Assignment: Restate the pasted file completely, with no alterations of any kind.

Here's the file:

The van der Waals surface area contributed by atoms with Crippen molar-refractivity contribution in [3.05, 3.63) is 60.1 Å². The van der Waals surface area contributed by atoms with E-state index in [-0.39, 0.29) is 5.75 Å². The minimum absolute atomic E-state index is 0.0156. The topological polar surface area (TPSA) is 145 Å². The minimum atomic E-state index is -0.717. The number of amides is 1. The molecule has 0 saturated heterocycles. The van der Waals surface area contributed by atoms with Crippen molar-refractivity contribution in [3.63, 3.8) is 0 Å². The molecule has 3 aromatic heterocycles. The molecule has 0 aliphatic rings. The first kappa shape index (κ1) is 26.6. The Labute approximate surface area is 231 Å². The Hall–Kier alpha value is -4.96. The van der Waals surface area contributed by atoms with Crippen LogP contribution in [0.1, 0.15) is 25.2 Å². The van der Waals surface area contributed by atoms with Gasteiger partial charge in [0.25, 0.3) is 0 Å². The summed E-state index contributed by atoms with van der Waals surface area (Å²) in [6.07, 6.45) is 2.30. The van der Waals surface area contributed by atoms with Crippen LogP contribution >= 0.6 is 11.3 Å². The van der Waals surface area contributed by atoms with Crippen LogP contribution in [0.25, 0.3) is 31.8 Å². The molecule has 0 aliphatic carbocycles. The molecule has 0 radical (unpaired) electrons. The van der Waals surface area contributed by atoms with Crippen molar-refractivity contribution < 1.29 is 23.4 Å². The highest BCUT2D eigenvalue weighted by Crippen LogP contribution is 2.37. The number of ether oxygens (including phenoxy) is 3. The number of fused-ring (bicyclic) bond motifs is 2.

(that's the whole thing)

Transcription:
The van der Waals surface area contributed by atoms with Crippen molar-refractivity contribution in [3.05, 3.63) is 60.1 Å². The van der Waals surface area contributed by atoms with E-state index in [-0.39, 0.29) is 5.75 Å². The minimum absolute atomic E-state index is 0.0156. The topological polar surface area (TPSA) is 145 Å². The minimum atomic E-state index is -0.717. The number of amides is 1. The molecule has 0 saturated heterocycles. The van der Waals surface area contributed by atoms with Crippen molar-refractivity contribution in [3.63, 3.8) is 0 Å². The molecule has 3 aromatic heterocycles. The molecule has 0 aliphatic rings. The first kappa shape index (κ1) is 26.6. The Labute approximate surface area is 231 Å². The Hall–Kier alpha value is -4.96. The van der Waals surface area contributed by atoms with Crippen LogP contribution in [0.1, 0.15) is 25.2 Å². The van der Waals surface area contributed by atoms with Gasteiger partial charge in [0.25, 0.3) is 0 Å². The summed E-state index contributed by atoms with van der Waals surface area (Å²) in [6.07, 6.45) is 2.30. The van der Waals surface area contributed by atoms with Crippen LogP contribution >= 0.6 is 11.3 Å². The van der Waals surface area contributed by atoms with Crippen LogP contribution in [0.25, 0.3) is 31.8 Å². The molecule has 0 aliphatic carbocycles. The molecule has 0 radical (unpaired) electrons. The van der Waals surface area contributed by atoms with Crippen molar-refractivity contribution < 1.29 is 23.4 Å². The highest BCUT2D eigenvalue weighted by Crippen LogP contribution is 2.37. The number of ether oxygens (including phenoxy) is 3. The number of fused-ring (bicyclic) bond motifs is 2.